That’s a Wrap!

That’s a Wrap!

Happy New Year …. a bit late!  I’ve been celebrating the holidays and cleaning some closets since you saw me last.  I hope your 2017 is off to a great start!  We had all of our kids home during some part of the holidays, and of course that was the BEST!!!  Now it’s time to get back to some creativity!  Please join me!!!

This week, I started with this dress I had found.

This photo doesn’t make the dress look as bad as it actually looked on me!  The V was way too deep (see my camisole?), the sleeves kind of awkward, and the skirt part WAY too full.

I decided to do something with the skirt part, since I liked the embroidered flowers at the bottom.  So, I began by cutting off the skirt.

Then, I cut beside the back zipper and down the back seam.

I now had a piece which looked like this.

I ironed away the wrinkles and the pleats.

After playing around with the fabric piece (as a possible slim skirt, a possible top, etc.), I decided to make a wrap to show off the pretty embroidery.  I pulled a pattern from my stash which I used for the basis of my wrap.  View C on the left, is the photo of inspiration.

I did not have the actual width which the pattern required, but I knew I could create a shorter cape with the same basic pattern.  Playing around with my fabric, I decided to cut my rectangle to 60 inches long by the 24 inches of width that I had.  First, I needed to square off my corners to create that perfect rectangle.

Then, to finish off my edges, I serged around the three unfinished sides (the hem of the original skirt below the black flowers stayed in tact).

Next, I needed to finish those three sides neatly.  On the two short sides, I folded over about 1/4 inch, and ironed.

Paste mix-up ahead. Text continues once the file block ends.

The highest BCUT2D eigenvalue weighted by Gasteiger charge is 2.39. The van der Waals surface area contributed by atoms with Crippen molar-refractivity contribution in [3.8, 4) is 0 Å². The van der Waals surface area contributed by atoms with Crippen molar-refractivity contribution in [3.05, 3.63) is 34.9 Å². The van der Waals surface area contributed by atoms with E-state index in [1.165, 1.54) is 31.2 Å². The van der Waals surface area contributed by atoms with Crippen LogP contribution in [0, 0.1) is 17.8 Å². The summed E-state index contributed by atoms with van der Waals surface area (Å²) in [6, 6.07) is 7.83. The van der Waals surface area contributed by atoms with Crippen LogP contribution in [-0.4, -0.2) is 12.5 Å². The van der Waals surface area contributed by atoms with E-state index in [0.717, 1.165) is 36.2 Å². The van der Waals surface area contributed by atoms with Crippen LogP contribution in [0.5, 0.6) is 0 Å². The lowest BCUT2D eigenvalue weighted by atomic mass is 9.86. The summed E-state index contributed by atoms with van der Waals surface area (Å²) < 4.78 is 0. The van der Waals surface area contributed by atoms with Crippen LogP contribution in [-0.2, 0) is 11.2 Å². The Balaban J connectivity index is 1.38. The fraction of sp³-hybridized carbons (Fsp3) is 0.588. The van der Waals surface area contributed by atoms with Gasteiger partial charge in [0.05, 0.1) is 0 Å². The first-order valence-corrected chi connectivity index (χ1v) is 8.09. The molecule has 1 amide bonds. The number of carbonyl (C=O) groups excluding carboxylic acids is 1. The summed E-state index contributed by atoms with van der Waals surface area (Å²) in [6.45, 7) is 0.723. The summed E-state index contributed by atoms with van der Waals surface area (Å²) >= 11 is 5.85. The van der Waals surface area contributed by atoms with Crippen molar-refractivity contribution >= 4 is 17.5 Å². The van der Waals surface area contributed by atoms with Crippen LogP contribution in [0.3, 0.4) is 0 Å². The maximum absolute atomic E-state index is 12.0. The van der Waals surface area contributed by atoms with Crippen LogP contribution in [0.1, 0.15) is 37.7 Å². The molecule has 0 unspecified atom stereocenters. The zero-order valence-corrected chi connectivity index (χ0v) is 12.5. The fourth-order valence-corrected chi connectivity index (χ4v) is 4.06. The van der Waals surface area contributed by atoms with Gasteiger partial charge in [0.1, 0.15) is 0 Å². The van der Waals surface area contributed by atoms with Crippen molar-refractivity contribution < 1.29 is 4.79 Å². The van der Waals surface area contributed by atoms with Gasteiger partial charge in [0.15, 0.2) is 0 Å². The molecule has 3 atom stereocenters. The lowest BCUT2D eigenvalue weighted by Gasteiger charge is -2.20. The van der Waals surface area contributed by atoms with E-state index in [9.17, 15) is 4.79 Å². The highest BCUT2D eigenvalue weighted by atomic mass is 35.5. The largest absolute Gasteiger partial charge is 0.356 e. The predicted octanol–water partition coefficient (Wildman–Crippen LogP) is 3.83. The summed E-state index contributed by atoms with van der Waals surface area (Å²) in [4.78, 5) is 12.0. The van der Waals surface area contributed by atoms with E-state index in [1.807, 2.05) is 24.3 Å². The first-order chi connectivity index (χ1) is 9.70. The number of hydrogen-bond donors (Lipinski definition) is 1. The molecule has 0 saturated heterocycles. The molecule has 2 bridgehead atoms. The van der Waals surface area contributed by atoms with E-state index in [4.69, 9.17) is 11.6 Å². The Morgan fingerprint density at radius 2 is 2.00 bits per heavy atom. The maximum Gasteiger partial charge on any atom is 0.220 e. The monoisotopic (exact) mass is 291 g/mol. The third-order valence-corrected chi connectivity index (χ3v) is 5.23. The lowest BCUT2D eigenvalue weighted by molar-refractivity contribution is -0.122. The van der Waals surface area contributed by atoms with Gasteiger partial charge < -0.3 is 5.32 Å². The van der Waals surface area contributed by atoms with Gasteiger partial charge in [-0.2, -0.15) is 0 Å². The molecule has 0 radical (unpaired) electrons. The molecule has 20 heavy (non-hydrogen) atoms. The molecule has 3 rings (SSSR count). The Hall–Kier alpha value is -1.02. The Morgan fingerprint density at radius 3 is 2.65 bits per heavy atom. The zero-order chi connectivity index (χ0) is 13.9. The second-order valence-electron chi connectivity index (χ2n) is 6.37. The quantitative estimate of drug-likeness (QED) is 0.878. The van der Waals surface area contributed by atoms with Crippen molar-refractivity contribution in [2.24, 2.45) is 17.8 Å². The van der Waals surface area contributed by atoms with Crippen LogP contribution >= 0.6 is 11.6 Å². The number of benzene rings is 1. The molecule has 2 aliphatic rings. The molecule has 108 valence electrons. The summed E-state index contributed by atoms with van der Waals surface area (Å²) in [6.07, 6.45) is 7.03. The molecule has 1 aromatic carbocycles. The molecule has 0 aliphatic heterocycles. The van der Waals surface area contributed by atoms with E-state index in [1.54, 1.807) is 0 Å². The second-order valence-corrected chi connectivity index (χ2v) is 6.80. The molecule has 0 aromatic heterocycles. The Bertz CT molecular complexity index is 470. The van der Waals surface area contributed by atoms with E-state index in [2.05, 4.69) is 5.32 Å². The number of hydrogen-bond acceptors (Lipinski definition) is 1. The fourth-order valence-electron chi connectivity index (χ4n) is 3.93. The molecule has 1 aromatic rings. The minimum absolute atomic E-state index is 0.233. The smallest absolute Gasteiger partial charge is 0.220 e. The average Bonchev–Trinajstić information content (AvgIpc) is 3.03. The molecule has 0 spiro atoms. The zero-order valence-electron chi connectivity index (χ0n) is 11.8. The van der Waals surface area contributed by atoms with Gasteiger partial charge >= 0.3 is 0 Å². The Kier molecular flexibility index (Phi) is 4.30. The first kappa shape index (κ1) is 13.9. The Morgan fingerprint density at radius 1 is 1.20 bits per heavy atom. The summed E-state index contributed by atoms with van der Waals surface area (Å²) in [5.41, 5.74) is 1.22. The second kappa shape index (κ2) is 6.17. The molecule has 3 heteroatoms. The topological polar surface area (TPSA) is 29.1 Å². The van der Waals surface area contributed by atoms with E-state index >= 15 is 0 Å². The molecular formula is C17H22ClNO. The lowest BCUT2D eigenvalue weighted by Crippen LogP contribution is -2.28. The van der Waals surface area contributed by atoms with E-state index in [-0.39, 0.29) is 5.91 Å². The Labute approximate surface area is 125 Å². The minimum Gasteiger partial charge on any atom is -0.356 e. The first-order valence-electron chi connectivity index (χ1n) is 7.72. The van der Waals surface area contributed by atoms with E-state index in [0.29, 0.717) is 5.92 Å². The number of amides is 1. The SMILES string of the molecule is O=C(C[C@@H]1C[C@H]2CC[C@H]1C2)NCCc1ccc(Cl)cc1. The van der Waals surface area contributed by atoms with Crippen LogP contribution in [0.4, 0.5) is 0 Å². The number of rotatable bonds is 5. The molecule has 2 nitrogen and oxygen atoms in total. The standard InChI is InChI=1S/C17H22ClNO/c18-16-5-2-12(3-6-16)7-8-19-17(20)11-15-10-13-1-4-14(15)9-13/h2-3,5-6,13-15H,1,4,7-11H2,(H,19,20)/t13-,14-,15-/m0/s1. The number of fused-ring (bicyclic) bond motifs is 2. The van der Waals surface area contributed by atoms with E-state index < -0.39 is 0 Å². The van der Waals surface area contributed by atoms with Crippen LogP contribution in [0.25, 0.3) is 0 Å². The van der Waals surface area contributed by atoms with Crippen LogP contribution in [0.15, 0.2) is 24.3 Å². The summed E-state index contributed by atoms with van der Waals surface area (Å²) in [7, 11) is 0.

Then, I folded over again, and ironed again.

Next, I sewed these two sides with a 1/4 inch seam.

Those sides now looked like this.

On the long (60 inch) edge, I again began by folding over 1/4 inch and ironing.

Then, I folded over about 1 inch, and ironed again.

Wanting a bit more stability along this edge (because this is where I will be adding snaps), I decided to add some iron on Fusing Tape.

So, I then opened up my 1 inch seam, and inserted the fusing tape between the layers.

Next I folded the fabric back down, and ironed the fusing tape to hold the fabric together.

To ensure that the fold stayed closed forever, I sewed a seam.

You may notice the nifty metallic gizmo I have on the right side of the above photo.  It is a magnetic seam guide by Dritz,  which I recently purchased.  It is wonderful for those strange widths which might not be marked on your throat plate.  I LOVE IT!!!!

Next, I used the pattern piece from the pattern shown at the beginning (McCalls 7262, View C), to determine the placement and length of the area where the snaps will close my cape.

Deciding that I would add a “snap strip” instead of individual snaps to my wrap, I pulled out some of my snap strip, cut it to the length I wanted, then secured the ends with an underturned seam.

Being afraid that the edges of the white strip might show, I decided to first dye the snap strips.  So, I pulled out some Black Rit Dye.

Putting some dye into a small bucket of water, I soaked my strips for a while to absorb the color.

After sufficient time, I thoroughly rinsed my strips and dried them before sewing them onto my wrap.

I pinned . . .

then sewed (using my zipper foot so I could go AROUND the snaps and not OVER them).

Lastly, I snapped the wrap closed.

As they say . . . . . . . “That’s a Wrap!!!!”

Ready for use over a black dress or some pants to add some flair for an evening!!!

Happy Making,

Molly   🙂







8 thoughts on “That’s a Wrap!

    1. Thank you Debra! Sometimes I stew for quite a while with a piece, before deciding what to do with parts of it. Refashioning is fun though, because I am not starting from complete scratch.

Leave a Comment

Your email address will not be published. Required fields are marked *